Federal professionals focused on ensuring business continuity, or Continuity of Operations (COOP), have long prepared for the possibility of a pandemic flu, but last year's outbreak of the H1N1 virus brought an even greater sense of urgency to planned exercises. Several agencies, including the Department of Homeland Security, updated or changed their testing parameters to incorporate the reality of H1N1, along with worst-case scenarios that included widespread employee absenteeism, severe demands on remote access systems and bandwidth, and more reliance on telework.
Among these were the Defense Information Systems Agency (DISA), which this past fall tested its capability and capacity to telework during a pandemic, and the Federal Deposit Insurance Corporation (FDIC), which developed a tabletop exercise that tested how well the agency could hold up if the H1N1 outbreak mirrored the extreme health and societal effects of the 1918 Spanish flu.
The Teleworker interviewed COOP planners and telework officials at DISA and FDIC to discover how these exercises went, what they learned, and what contingencies and lessons will be incorporated into their future business continuity plans.
DISA: Stressing Telework
For the first time, in September 2009, DISA held a COOP exercise that focused on testing telework and its ability to enable social distancing without negatively affecting the agency’s ability to meet mission requirements.
Planners wanted to maximize the number of employees who were able to telework by ensuring that all eligible employees telework at least once during the exercise; increase employee awareness of pandemic influenza; and stress test the agency's Virtual Private Network (VPN) capacity to see how the mission would be impacted during a crisis. The exercise also was intended to determine how many employees actually had access to the necessary equipment to enable work from a remote location.
Aaron Glover, Telework Program Manager at DISA, notes that the emergence of the highly contagious H1N1 virus in the spring of 2009 caused continuity planners at DISA to rethink how they would manage a traditional COOP event. With a flu pandemic, he explains, "you would not relocate possibly sick personnel from an infected area into a relocation site or a non-infected area. For this reason, agencies must rely on teleworking employees to sustain the mission."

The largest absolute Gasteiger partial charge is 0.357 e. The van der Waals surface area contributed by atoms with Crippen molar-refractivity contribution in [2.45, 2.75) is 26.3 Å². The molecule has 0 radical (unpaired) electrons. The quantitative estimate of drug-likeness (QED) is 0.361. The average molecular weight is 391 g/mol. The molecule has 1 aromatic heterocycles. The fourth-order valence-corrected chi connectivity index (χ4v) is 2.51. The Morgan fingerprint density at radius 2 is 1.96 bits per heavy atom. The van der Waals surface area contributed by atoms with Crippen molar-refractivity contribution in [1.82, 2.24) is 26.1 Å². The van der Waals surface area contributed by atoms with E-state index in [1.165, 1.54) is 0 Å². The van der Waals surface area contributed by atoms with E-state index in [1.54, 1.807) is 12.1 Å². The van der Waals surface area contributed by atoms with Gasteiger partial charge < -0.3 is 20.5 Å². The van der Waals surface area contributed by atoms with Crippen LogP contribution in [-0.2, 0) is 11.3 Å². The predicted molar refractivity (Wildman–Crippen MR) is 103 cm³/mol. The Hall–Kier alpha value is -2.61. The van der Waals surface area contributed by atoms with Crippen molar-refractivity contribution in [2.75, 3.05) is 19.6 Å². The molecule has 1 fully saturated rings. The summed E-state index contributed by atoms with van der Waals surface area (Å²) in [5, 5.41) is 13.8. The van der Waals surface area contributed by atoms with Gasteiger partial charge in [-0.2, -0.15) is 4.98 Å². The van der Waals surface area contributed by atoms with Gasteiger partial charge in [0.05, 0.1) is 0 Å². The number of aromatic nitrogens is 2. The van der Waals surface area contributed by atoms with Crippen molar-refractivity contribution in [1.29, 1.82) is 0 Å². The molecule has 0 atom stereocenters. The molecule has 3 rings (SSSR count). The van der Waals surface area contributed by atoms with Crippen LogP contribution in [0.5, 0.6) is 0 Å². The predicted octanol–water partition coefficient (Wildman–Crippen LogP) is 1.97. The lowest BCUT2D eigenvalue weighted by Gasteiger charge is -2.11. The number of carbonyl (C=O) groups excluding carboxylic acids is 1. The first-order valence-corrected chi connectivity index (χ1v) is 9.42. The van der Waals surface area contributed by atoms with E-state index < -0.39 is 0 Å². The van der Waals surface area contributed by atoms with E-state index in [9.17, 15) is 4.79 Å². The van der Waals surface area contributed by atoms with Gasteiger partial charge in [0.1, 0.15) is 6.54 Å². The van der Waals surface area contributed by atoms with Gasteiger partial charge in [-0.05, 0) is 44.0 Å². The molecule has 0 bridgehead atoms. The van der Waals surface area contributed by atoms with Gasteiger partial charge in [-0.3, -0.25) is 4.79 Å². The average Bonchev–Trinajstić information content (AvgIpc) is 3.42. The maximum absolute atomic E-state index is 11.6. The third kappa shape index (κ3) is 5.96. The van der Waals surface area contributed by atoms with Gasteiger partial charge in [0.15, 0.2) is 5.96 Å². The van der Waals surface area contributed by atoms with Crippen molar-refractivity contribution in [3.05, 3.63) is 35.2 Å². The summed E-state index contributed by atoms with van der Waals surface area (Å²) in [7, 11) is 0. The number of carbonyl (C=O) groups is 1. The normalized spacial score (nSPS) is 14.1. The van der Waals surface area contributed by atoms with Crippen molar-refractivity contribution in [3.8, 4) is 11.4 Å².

The exercise proved a success, as nearly 3,400 civilian and military employees, all furnished with agency-owned laptops, worked from home during the designated test dates (contractors did not participate), while 7,000 members of the workforce (including contractors) received H1N1 training.
Jeffrey Mains, DISA COOP Team Lead, notes that the exercise resulted in several key findings:
- Preplanning was critical to success and helped reduce the learning curve for first-time teleworkers
- There remains a need to further stress VPN capacity and Internet Access Point architecture
- A plan of action must be developed to identify and correct any shortage of laptops DISA-wide
- Contractor work performance agreements now are being reviewed to include required service and performance levels for support during a crisis situation
Glover says the test ultimately proved to managers that telework is a key tool in the agency's ability to meet mission requirements while also providing the social distancing required during a flu outbreak. "Telework will continue to be a critical part of the agency COOP plan," he states.
DISA is planning to hold its next pandemic influenza COOP exercise in the spring of 2010.
FDIC: Looking Back and Looking Forward